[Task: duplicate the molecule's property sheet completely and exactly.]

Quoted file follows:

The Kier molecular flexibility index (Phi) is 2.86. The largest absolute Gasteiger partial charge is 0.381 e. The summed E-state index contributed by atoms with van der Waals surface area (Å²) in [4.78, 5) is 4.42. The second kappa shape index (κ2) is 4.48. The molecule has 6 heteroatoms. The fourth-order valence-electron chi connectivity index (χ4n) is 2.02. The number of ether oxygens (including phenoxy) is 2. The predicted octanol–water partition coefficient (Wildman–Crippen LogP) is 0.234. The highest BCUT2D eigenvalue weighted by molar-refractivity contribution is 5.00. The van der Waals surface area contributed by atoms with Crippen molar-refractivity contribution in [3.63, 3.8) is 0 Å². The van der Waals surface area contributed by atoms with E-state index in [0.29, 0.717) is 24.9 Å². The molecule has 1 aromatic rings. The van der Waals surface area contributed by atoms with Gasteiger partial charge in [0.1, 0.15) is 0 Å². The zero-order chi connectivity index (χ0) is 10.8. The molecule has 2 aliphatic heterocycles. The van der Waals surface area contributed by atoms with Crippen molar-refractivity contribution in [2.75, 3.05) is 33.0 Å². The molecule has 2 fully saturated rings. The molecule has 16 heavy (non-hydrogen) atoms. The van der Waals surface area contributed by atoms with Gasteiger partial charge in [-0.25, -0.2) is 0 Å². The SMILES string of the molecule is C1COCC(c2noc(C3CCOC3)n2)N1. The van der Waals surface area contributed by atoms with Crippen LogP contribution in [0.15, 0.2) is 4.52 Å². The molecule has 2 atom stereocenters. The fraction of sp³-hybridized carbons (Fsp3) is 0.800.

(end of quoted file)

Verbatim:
The Kier molecular flexibility index (Phi) is 2.86. The largest absolute Gasteiger partial charge is 0.381 e. The summed E-state index contributed by atoms with van der Waals surface area (Å²) in [4.78, 5) is 4.42. The second kappa shape index (κ2) is 4.48. The molecule has 6 heteroatoms. The fourth-order valence-electron chi connectivity index (χ4n) is 2.02. The number of ether oxygens (including phenoxy) is 2. The predicted octanol–water partition coefficient (Wildman–Crippen LogP) is 0.234. The highest BCUT2D eigenvalue weighted by molar-refractivity contribution is 5.00. The van der Waals surface area contributed by atoms with Crippen molar-refractivity contribution in [3.63, 3.8) is 0 Å². The van der Waals surface area contributed by atoms with E-state index in [0.29, 0.717) is 24.9 Å². The molecule has 1 aromatic rings. The van der Waals surface area contributed by atoms with Gasteiger partial charge in [0.1, 0.15) is 0 Å². The zero-order chi connectivity index (χ0) is 10.8. The molecule has 2 aliphatic heterocycles. The van der Waals surface area contributed by atoms with Crippen molar-refractivity contribution in [2.75, 3.05) is 33.0 Å². The molecule has 2 fully saturated rings. The molecule has 16 heavy (non-hydrogen) atoms. The van der Waals surface area contributed by atoms with Gasteiger partial charge in [-0.25, -0.2) is 0 Å². The SMILES string of the molecule is C1COCC(c2noc(C3CCOC3)n2)N1. The van der Waals surface area contributed by atoms with Crippen LogP contribution in [0.15, 0.2) is 4.52 Å². The molecule has 2 atom stereocenters. The fraction of sp³-hybridized carbons (Fsp3) is 0.800.